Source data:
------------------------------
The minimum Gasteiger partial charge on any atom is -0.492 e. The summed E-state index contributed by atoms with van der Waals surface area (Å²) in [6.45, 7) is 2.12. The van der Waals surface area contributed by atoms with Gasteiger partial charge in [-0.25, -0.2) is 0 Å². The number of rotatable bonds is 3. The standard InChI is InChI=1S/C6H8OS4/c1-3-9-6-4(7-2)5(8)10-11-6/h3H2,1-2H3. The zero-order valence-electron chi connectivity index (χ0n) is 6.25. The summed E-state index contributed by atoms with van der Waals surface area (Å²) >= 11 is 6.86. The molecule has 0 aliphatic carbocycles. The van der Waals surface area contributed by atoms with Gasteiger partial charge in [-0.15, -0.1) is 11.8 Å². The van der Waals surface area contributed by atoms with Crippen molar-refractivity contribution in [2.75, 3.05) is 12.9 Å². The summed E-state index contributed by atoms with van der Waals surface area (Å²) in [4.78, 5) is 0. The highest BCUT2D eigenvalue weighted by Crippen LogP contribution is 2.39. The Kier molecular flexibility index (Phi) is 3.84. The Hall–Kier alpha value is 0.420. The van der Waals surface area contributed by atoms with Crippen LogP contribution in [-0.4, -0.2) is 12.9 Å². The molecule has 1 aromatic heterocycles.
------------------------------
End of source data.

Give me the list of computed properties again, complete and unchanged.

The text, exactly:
The minimum Gasteiger partial charge on any atom is -0.492 e. The summed E-state index contributed by atoms with van der Waals surface area (Å²) in [6.45, 7) is 2.12. The van der Waals surface area contributed by atoms with Gasteiger partial charge in [-0.25, -0.2) is 0 Å². The number of rotatable bonds is 3. The standard InChI is InChI=1S/C6H8OS4/c1-3-9-6-4(7-2)5(8)10-11-6/h3H2,1-2H3. The zero-order valence-electron chi connectivity index (χ0n) is 6.25. The summed E-state index contributed by atoms with van der Waals surface area (Å²) >= 11 is 6.86. The molecule has 0 aliphatic carbocycles. The van der Waals surface area contributed by atoms with Gasteiger partial charge in [-0.15, -0.1) is 11.8 Å². The van der Waals surface area contributed by atoms with Crippen molar-refractivity contribution in [2.75, 3.05) is 12.9 Å². The summed E-state index contributed by atoms with van der Waals surface area (Å²) in [4.78, 5) is 0. The highest BCUT2D eigenvalue weighted by Crippen LogP contribution is 2.39. The Kier molecular flexibility index (Phi) is 3.84. The Hall–Kier alpha value is 0.420. The van der Waals surface area contributed by atoms with Crippen LogP contribution in [-0.4, -0.2) is 12.9 Å². The molecule has 1 aromatic heterocycles.